requiem for a woman of power


The film is carried by Cate Blanchett (Lydia Tar) in an exceptional score. Courtesy of Focus Features/Universal Pictures International France

CRITICISM – As a conductor at the height of his glory, Cate Blanchett borders on genius. And helps make this film about the abuse of power a masterpiece.

First there is Cate Blanchett. It’s a monster. It is a monument. She concentrated all her previous roles and that gave Lydia Tar, this conductor at the peak of her career and who today leads the Berlin Philharmonic. We are introduced to her during an interview by a journalist from the New Yorker, Adam Gopnik in person. She knows what she wants, doesn’t fear much, displays phenomenal class. No, she doesn’t read reviews. To do what? Leonard Bernstein was his mentor. That’s enough for him. She knows herself. The proof: she is about to publish her autobiography, which will, no doubt, be a best seller.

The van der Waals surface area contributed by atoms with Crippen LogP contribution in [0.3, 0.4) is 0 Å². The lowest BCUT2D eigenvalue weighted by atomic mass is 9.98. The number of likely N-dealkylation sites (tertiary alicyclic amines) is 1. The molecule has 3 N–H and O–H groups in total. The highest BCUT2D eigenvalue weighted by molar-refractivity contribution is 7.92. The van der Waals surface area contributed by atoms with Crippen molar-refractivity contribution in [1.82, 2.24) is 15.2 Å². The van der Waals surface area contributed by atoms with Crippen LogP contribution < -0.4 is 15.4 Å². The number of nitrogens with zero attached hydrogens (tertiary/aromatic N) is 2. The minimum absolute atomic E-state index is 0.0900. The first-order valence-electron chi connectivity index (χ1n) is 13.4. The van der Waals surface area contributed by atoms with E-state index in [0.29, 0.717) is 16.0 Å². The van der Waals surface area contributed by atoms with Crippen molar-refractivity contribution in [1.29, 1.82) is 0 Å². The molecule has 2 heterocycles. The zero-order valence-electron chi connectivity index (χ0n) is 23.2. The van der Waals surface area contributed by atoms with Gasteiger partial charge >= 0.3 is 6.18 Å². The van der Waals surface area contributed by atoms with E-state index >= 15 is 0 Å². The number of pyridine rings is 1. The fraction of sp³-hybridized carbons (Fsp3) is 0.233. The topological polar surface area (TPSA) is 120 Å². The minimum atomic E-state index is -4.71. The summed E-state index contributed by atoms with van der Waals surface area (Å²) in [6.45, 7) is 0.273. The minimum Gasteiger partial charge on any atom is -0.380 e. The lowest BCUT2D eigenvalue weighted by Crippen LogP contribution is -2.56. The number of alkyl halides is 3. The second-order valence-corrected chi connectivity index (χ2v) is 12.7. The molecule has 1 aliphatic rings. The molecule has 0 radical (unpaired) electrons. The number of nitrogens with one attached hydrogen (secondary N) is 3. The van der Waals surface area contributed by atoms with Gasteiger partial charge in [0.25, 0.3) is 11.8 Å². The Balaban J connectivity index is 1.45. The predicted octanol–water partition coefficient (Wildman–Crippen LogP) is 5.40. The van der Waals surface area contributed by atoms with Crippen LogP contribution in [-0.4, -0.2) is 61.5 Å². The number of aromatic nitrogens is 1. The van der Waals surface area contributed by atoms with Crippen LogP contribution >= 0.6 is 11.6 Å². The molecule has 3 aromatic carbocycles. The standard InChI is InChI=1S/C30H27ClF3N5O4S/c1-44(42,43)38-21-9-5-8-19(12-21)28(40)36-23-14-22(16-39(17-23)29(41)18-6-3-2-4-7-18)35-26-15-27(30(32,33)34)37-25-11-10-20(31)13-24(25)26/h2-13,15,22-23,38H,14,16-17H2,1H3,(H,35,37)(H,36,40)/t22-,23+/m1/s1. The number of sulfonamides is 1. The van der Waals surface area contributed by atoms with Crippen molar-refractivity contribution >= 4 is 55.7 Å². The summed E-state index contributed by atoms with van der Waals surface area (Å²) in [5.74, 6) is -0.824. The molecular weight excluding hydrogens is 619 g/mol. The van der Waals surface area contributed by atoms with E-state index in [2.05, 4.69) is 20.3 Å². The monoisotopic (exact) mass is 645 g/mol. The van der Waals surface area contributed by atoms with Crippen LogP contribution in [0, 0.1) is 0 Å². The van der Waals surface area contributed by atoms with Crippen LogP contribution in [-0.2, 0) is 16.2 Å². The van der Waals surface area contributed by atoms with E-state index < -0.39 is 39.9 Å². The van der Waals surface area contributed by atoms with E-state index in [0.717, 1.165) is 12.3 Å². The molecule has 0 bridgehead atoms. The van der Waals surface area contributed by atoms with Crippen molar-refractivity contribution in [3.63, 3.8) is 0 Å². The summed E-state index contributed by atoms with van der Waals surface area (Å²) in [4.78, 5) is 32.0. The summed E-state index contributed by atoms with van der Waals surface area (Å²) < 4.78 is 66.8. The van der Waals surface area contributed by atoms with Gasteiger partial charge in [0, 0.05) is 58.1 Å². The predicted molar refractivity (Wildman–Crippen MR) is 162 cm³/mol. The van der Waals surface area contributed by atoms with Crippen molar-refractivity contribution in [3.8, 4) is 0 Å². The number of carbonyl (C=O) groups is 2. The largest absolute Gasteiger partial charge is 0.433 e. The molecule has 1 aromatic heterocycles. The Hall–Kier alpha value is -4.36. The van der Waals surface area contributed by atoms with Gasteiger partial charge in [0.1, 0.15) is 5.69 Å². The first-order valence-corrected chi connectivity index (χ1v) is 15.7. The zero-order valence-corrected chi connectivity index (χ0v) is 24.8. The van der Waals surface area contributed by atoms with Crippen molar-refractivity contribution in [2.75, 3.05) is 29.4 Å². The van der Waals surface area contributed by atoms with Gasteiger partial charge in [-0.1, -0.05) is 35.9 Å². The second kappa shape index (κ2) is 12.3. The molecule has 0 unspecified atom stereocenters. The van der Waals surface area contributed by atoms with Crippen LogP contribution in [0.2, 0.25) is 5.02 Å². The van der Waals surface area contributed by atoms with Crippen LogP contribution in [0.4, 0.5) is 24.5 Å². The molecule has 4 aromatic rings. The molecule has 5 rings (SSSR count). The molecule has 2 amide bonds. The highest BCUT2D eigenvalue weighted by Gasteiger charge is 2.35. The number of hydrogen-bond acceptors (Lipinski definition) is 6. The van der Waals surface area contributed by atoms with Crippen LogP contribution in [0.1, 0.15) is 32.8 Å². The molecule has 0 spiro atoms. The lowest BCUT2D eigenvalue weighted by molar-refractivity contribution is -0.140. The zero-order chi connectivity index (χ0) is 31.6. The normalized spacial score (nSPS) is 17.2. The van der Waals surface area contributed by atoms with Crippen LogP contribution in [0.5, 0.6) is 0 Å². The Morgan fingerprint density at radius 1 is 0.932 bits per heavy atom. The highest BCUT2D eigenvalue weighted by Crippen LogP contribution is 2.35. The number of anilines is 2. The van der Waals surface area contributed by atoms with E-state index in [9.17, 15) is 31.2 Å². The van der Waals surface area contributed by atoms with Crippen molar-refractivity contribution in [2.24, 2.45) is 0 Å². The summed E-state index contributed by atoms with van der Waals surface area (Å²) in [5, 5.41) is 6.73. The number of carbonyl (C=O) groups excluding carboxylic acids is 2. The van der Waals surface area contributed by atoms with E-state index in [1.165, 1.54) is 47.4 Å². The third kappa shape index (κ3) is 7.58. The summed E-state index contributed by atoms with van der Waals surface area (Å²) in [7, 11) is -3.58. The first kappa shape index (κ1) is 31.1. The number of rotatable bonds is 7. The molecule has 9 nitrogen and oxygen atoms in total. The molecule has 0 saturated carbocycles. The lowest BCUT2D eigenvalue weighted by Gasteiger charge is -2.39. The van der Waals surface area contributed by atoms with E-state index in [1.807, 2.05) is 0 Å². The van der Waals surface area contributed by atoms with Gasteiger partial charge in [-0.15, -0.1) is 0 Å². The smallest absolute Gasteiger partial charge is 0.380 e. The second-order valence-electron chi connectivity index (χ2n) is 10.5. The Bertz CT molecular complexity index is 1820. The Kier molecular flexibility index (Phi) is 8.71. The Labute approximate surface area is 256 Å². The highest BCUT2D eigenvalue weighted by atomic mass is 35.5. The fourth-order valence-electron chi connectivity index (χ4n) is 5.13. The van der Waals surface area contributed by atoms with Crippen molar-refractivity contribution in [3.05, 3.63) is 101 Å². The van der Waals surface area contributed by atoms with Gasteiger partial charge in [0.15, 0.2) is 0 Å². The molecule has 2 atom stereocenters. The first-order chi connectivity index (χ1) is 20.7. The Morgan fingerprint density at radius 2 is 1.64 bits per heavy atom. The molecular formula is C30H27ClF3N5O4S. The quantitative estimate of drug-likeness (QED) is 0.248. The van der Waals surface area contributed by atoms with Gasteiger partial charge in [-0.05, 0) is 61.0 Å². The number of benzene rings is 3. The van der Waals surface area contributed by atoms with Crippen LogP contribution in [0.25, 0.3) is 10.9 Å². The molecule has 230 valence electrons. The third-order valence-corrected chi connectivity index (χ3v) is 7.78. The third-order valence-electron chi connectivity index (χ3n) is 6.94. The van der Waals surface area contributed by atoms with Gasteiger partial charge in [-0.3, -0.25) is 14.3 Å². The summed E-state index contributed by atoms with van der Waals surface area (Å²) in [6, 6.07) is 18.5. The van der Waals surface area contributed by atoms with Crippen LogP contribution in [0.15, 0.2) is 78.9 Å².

This is a lady with a busy schedule. His job involves spending his life in private jets, giving master classes all over the world. For the moment, his concern is to record The Fifth Symphony of Mahlerwhich now refers to Death in Venice to the public. Other than that, she is – yes – lesbian, married…

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